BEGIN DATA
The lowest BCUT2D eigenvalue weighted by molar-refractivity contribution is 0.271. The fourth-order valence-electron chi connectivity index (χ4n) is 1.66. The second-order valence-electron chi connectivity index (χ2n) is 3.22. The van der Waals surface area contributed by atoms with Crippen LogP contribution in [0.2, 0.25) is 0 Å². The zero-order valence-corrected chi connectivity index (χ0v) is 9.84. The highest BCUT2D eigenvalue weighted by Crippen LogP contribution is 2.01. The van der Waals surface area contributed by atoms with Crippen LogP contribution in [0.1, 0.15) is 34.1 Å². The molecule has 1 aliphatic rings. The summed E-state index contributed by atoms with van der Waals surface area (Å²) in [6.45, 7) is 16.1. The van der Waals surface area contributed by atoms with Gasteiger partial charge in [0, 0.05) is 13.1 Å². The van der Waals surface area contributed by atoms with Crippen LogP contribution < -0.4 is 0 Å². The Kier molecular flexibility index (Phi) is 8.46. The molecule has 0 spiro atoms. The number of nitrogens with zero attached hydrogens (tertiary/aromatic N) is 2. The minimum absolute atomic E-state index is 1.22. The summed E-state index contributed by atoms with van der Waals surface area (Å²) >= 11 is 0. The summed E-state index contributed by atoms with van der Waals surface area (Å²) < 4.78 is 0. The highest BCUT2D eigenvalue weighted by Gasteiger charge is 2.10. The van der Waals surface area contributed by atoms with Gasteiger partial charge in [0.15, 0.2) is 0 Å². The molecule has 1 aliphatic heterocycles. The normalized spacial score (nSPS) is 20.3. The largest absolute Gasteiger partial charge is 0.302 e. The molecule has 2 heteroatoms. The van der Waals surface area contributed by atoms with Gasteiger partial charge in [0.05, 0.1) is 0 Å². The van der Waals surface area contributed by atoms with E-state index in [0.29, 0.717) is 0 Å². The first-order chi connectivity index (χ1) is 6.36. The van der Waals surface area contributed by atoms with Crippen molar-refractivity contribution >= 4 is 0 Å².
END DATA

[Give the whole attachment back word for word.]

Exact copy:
The lowest BCUT2D eigenvalue weighted by molar-refractivity contribution is 0.271. The fourth-order valence-electron chi connectivity index (χ4n) is 1.66. The second-order valence-electron chi connectivity index (χ2n) is 3.22. The van der Waals surface area contributed by atoms with Crippen LogP contribution in [0.2, 0.25) is 0 Å². The zero-order valence-corrected chi connectivity index (χ0v) is 9.84. The highest BCUT2D eigenvalue weighted by Crippen LogP contribution is 2.01. The van der Waals surface area contributed by atoms with Crippen LogP contribution in [0.1, 0.15) is 34.1 Å². The molecule has 1 aliphatic rings. The summed E-state index contributed by atoms with van der Waals surface area (Å²) in [6.45, 7) is 16.1. The van der Waals surface area contributed by atoms with Gasteiger partial charge in [0, 0.05) is 13.1 Å². The van der Waals surface area contributed by atoms with Crippen LogP contribution < -0.4 is 0 Å². The Kier molecular flexibility index (Phi) is 8.46. The molecule has 0 spiro atoms. The number of nitrogens with zero attached hydrogens (tertiary/aromatic N) is 2. The minimum absolute atomic E-state index is 1.22. The summed E-state index contributed by atoms with van der Waals surface area (Å²) >= 11 is 0. The summed E-state index contributed by atoms with van der Waals surface area (Å²) < 4.78 is 0. The highest BCUT2D eigenvalue weighted by Gasteiger charge is 2.10. The van der Waals surface area contributed by atoms with Gasteiger partial charge in [0.15, 0.2) is 0 Å². The molecule has 1 aliphatic heterocycles. The normalized spacial score (nSPS) is 20.3. The largest absolute Gasteiger partial charge is 0.302 e. The molecule has 2 heteroatoms. The van der Waals surface area contributed by atoms with Gasteiger partial charge in [0.05, 0.1) is 0 Å². The van der Waals surface area contributed by atoms with E-state index in [0.29, 0.717) is 0 Å². The first-order chi connectivity index (χ1) is 6.36. The van der Waals surface area contributed by atoms with Crippen molar-refractivity contribution >= 4 is 0 Å².